In terms of trends, IDTechEx sees 800V powertrains becoming more popular despite the added costs, with GM, Hyundai, and VW undergoing a transition from the current ~400V. platforms, following in the footsteps of start-ups such as Lucid Motors.
“The key benefit of 800V is it improves efficiency by reducing joule losses and allowing high voltage cabling to be downsized (saving weight),” the report reads. “The downside is it requires deep system changes, such as design optimization of the electric motors for the new voltage and a transition towards more expensive silicon carbide MOSFET inverters.”
The experts at IDTechEx explain that, overall, there is a compelling value proposition for 800V. As an example, they pose the idea of a 200-mile WLTP car with a 50kWh battery achieving a drive cycle efficiency improvement of 10% that reflects a transition to an 800V platform, silicon carbide inverters, and lowering the current in the system, improving performance to ~4.4 miles per kWh.
“The result is a potential battery capacity reduction of 4-5kWh while achieving the original 200-mile range,” IDTechEx states. “At today’s average prices, this would save around $500 – $600 on the battery pack (roughly the total cost of Tesla’s silicon carbide inverter).”
The report points out that if this scenario is scaled to 50 million electric cars, ~225GWh of pressure would be removed from the battery supply chain. This is more than the total battery demand IDTechEx expects from off-road electric vehicle sectors by 2043, including construction, marine, and sky taxis.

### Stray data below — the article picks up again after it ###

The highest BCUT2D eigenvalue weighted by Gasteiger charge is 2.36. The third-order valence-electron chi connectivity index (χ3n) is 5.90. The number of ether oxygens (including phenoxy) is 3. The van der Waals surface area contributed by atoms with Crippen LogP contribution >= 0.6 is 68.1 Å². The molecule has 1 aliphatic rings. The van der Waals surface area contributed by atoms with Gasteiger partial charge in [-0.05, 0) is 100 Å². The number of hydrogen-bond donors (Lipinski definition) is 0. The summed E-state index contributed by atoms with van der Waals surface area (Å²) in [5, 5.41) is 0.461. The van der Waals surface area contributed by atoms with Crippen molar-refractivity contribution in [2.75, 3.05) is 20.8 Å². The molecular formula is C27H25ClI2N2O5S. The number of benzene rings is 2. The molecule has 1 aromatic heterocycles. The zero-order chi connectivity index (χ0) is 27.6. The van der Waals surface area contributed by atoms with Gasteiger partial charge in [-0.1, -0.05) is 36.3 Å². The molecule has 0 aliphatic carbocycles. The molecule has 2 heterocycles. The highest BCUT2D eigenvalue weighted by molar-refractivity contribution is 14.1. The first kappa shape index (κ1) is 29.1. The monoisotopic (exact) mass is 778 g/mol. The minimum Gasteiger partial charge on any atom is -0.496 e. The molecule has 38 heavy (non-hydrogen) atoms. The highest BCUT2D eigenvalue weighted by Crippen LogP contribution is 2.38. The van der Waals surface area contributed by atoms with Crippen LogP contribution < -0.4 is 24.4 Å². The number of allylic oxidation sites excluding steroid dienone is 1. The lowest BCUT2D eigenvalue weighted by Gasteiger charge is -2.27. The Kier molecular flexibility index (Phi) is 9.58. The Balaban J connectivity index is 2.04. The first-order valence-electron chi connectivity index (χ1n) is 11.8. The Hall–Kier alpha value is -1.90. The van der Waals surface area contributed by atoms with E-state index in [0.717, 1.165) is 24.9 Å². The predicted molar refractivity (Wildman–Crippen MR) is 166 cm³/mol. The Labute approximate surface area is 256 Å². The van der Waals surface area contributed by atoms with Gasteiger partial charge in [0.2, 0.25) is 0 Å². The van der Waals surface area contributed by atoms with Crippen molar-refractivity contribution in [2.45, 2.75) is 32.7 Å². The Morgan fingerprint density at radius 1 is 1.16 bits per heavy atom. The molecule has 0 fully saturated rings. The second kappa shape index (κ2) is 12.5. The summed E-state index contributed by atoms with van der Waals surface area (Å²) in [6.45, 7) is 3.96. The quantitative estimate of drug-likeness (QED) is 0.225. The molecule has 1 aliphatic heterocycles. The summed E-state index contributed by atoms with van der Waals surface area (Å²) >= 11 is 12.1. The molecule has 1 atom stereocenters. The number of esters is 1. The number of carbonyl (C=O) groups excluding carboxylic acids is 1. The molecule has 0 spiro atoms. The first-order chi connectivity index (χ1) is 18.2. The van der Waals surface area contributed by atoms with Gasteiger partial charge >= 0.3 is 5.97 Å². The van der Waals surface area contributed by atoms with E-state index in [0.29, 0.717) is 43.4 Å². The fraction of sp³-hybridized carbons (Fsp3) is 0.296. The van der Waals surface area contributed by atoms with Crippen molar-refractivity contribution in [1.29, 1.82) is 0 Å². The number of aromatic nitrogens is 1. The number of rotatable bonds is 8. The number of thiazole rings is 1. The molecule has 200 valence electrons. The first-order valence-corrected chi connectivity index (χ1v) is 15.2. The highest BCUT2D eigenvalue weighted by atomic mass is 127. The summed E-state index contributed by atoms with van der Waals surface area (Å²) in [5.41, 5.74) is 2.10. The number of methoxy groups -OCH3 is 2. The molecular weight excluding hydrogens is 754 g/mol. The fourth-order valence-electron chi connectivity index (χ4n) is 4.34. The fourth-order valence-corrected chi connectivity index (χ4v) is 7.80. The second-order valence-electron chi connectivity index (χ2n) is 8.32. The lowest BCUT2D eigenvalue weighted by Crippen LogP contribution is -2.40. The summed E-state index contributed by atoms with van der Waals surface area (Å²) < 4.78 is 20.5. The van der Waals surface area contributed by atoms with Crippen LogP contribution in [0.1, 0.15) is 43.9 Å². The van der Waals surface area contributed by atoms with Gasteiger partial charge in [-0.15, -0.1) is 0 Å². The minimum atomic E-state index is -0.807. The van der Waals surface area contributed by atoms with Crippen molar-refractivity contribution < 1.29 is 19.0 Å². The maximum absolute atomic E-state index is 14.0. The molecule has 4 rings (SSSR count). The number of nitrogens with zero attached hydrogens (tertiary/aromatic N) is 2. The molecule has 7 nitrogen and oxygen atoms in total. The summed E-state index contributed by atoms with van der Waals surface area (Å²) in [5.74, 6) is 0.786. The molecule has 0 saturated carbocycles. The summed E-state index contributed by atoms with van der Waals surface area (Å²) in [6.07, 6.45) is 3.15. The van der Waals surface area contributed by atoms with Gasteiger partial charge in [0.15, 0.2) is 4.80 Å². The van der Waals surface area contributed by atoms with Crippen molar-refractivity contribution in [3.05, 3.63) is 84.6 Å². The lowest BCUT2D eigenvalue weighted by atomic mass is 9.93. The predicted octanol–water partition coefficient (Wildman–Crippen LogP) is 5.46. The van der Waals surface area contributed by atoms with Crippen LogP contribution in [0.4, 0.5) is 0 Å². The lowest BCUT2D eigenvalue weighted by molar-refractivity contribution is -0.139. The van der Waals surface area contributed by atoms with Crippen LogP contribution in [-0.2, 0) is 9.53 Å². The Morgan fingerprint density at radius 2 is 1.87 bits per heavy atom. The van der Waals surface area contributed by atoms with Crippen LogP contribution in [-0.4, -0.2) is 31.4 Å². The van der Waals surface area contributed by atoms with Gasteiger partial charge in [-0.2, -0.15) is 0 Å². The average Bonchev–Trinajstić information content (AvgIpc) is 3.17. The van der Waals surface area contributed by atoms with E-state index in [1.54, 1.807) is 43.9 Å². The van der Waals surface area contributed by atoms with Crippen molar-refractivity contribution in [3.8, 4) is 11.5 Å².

The market researcher notes that another growing trend is and will be optimizing EV high-voltage cabling to reduce the vehicle’s weight.
“Both the BMW i3 and the first Tesla Model S used ~20m of high voltage cabling, compared to < 10m in the more modern Tesla Model 3, reflecting the potential for design optimization without major technological advancements,” the document states.
Another approach – IDTechEx believes – is changing the conductive core from copper to a lighter material. Aluminum is one such option as its density and conductivity are one-third and 60% that of copper, respectively.
“While the nominal core area of Al would increase to carry the same electrical current (e.g., approximately 70mm2 of Al wire for 50mm2 of copper wire), there is still a net weight reduction of ~45%, as well as a cost reduction (Al is cheaper and lighter for the same ampacity),” the report highlights.
“The main example is from Tesla, which reportedly ordered 3000km of Al cable from Gebauer & Griller in 2017. More recent teardown reports from China suggest Tesla uses Al cable on the section between the OBC and external plug in the Model 3, using ~3m of cable.”
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